Two Choices


Around the corner, I heard a soft, but labored, panting.

Curious, I walked into my patient’s room to find him breathing rapidly.  I took his vital signs: blood pressure was a little high, pulse ok, temperature ok.  His respirations were fast, but his oxygen saturation was 100%.

Normally, when I call a doctor to report a patient’s worsening condition, I’m ahead of the game.  If my patient’s short of breath, I hook them up to oxygen.  If they have ‘as needed’ medications available, I give them. If he’s aspirating (choking on fluids), I raise the
head of the bed, I shove a yankauer in their mouth and suction the crap

But this time, I was empty handed.  Continue reading

Flinging Gloves


Remembering & Looking Forward. (Hong Kong, 2013)

After hearing some news today, I felt like flinging my gloves in the trash.

Not in an angry manner, but in a different way…


~ ~  ~

August 4, 2005

“I can’t find a pulse…” he said, with urgency in his voice.  The nurse was scrambling around the bedside trying to get the patient to respond.

“YOU NEED TO START CPR, it doesn’t matter Continue reading

Locked. Unleashed. Leaving.

In honor of Veteran’s Day, reposting an old blog post that includes a vignette of one of my patients.

For all those who have served our country.. a sincerest thank you.

~ ~ ~

April 9, 2010

He glanced out the window, then looked at me. “I’m 92. I’ve been through a lot.”

He began to story tell. “It was winter time, and I was stationed in Europe during World War II. At night, we wore all of our gear and slept in the trenches. They were these deep, buried holes in the Earth. I thought it was going to be cold, but that first night, it was rather warm. Then in the morning, I emerged from my trench, and Continue reading

You Call that an Apology?

My sister sent my friends and I a video on facebook recently, and she said, “Look, it’s my sister!”

Of course I’m not Miss Colorado, but her voice, her monologue… that could have been me. She’s a nurse, in a pony tail and sneakers (my signature look 24/7) and she shared about one defining moment in her career that reminded her of why she became a nurse.

Watching this video made me beam with pride and joy. Because sometimes, when I come home after getting yelled at by patients, when my feet hurt from hard hospital floors all day, when my scrubs, shoes, glasses, face are soiled with all kinds of body fluids, when my heart is heavy because I did everything I could but my patient is still dying or their family is dying, when my mind is burdened by a diagnosis I just can’t figure out, when I’m at a loss for words about how to cope with all the heavy cases I embraced today and how do I bounce back and face the challenges again tomorrow…then to watch one of my fellow nurse colleagues on stage, in front of America, deliver a speech like that- it reminds me…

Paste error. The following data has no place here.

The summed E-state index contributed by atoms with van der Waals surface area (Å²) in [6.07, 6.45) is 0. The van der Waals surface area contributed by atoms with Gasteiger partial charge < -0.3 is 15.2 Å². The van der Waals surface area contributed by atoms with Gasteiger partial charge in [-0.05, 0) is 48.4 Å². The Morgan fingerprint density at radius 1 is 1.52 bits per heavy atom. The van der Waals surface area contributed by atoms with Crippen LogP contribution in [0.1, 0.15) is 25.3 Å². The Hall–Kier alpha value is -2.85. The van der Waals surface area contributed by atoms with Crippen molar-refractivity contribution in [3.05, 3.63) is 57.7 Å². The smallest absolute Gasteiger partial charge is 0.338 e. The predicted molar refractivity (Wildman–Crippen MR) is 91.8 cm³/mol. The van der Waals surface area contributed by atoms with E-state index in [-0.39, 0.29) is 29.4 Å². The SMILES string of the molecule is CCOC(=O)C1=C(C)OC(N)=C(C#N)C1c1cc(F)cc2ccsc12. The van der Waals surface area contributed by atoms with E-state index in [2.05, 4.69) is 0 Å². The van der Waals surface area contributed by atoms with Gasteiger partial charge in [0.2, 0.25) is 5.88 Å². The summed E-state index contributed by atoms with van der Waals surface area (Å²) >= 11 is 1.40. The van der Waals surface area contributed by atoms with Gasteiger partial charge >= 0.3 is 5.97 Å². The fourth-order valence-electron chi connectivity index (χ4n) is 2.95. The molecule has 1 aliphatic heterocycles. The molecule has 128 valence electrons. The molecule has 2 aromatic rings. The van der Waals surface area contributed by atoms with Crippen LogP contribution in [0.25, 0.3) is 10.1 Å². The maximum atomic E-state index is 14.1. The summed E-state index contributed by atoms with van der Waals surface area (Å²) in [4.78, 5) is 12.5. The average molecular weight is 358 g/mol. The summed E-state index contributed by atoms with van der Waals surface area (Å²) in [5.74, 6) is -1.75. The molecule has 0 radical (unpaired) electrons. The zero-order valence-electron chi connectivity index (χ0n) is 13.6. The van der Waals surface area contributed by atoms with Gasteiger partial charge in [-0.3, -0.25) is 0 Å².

yes, this, indeed, is why I’m a nurse. (If I didn’t love my job, I wouldn’t have dedicated a whole blog to it…)

To my dismay, I later read online about how “The View,” an ABC talk show, mocked Miss Colorado and by doing so, mocked all nurses (and other allied health professionals) by saying “why is she wearing a doctor’s stethoscope?” and “after she read her monologue…I mean.. that’s not talent.”

My jaw dropped. I was appalled. Continue reading

Six Precious Words

you never know what comes through that door... (photo from Italy, 2014)

you never know what will come through that door…
(photo from Italy, 2014)

A knock on the door interrupted my lunch.

“Soapie? They’re calling downstairs. Someone can’t breathe.”

Standing up, I swallowed my last bite then flew down the stairs.

Sweat dripped down his pale face. His chest heaved up and down, as if he were struggling to carry a boulder in his arms. Continue reading

Groceries and Grief

Two bags of egg noodles, frozen shrimp, and a head of garlic.

At the local Asian market, my feet tapped impatiently. It was getting late, and I still needed to cook.

While the cashier rang up my items, I noticed some fliers by the register. One flier, printed in black and white, caught my eye.

I squinted to focus on a woman’s photo, printed at the top.

Those sad eyes…

where had I seen her before? Continue reading

Thawing at the Moon’s Feet

A frozen Charles River, thawing at the moon's feet...

A frozen Charles River

The city skyline twinkled in the deep, dark night. Its light reflected upon the icy waters of the Atlantic.

En route to work, my car scurried around snowbanks from February’s fury. I rushed into the hospital to receive handoff from the off going nurse.

“He’s very fascinating, if you get a chance to chat with him,” my co-nurse reported during shift change. “But the main thing is to watch his breathing. And his wound.”

I scribbled notes and stuffed them into my pocket. “Got it.”

~ ~ ~

His gray hair seemed like it had just been combed. He leaned against a stack of pillows. His skin and lips were pink; his breathing fine. He gave a gentle nod. “Hello.”

I checked his vital signs. “How are you feeling? Any pain?”

“Actually…” he hesitated. Continue reading

Fresh Fridays: Great Expectations

“So what do you want to be when you grow up?” I asked, my eyes focused on the vaccine and supplies in my hands.

“An R.N.” he replied, without hesitation.

I paused and looked up.

The 14 year old stared back at me, just waiting.

“An RN?” I asked (as if I needed clarification). I felt guilty for expecting him to answer a football player.  Usually when I asked teen boys what their plans were after high school, they almost always said they wanted to play football.

Because they assume it’s their only ticket out of poverty. Living in the ghetto and attending failing schools, no one else has told them otherwise. Continue reading